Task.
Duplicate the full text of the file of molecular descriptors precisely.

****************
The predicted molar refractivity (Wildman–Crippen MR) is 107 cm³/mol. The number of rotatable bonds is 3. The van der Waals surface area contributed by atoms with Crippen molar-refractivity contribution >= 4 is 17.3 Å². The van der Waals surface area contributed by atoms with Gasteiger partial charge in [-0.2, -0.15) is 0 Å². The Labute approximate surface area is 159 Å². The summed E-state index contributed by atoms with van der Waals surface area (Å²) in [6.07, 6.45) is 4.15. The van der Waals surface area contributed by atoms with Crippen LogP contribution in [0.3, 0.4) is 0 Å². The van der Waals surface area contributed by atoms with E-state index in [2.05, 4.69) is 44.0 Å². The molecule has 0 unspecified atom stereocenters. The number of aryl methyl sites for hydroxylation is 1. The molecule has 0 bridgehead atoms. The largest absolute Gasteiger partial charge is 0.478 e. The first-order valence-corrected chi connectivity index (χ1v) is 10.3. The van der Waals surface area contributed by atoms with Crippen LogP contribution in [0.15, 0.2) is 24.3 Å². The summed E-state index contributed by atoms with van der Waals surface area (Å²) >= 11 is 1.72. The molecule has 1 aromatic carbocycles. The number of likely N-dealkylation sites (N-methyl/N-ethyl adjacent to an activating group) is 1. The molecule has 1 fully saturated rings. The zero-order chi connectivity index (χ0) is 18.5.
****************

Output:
The predicted molar refractivity (Wildman–Crippen MR) is 107 cm³/mol. The number of rotatable bonds is 3. The van der Waals surface area contributed by atoms with Crippen molar-refractivity contribution >= 4 is 17.3 Å². The van der Waals surface area contributed by atoms with Gasteiger partial charge in [-0.2, -0.15) is 0 Å². The Labute approximate surface area is 159 Å². The summed E-state index contributed by atoms with van der Waals surface area (Å²) in [6.07, 6.45) is 4.15. The van der Waals surface area contributed by atoms with Crippen LogP contribution in [0.3, 0.4) is 0 Å². The van der Waals surface area contributed by atoms with E-state index in [2.05, 4.69) is 44.0 Å². The molecule has 0 unspecified atom stereocenters. The number of aryl methyl sites for hydroxylation is 1. The molecule has 0 bridgehead atoms. The largest absolute Gasteiger partial charge is 0.478 e. The first-order valence-corrected chi connectivity index (χ1v) is 10.3. The van der Waals surface area contributed by atoms with Crippen LogP contribution in [0.15, 0.2) is 24.3 Å². The summed E-state index contributed by atoms with van der Waals surface area (Å²) >= 11 is 1.72. The molecule has 1 aromatic carbocycles. The number of likely N-dealkylation sites (N-methyl/N-ethyl adjacent to an activating group) is 1. The molecule has 1 fully saturated rings. The zero-order chi connectivity index (χ0) is 18.5.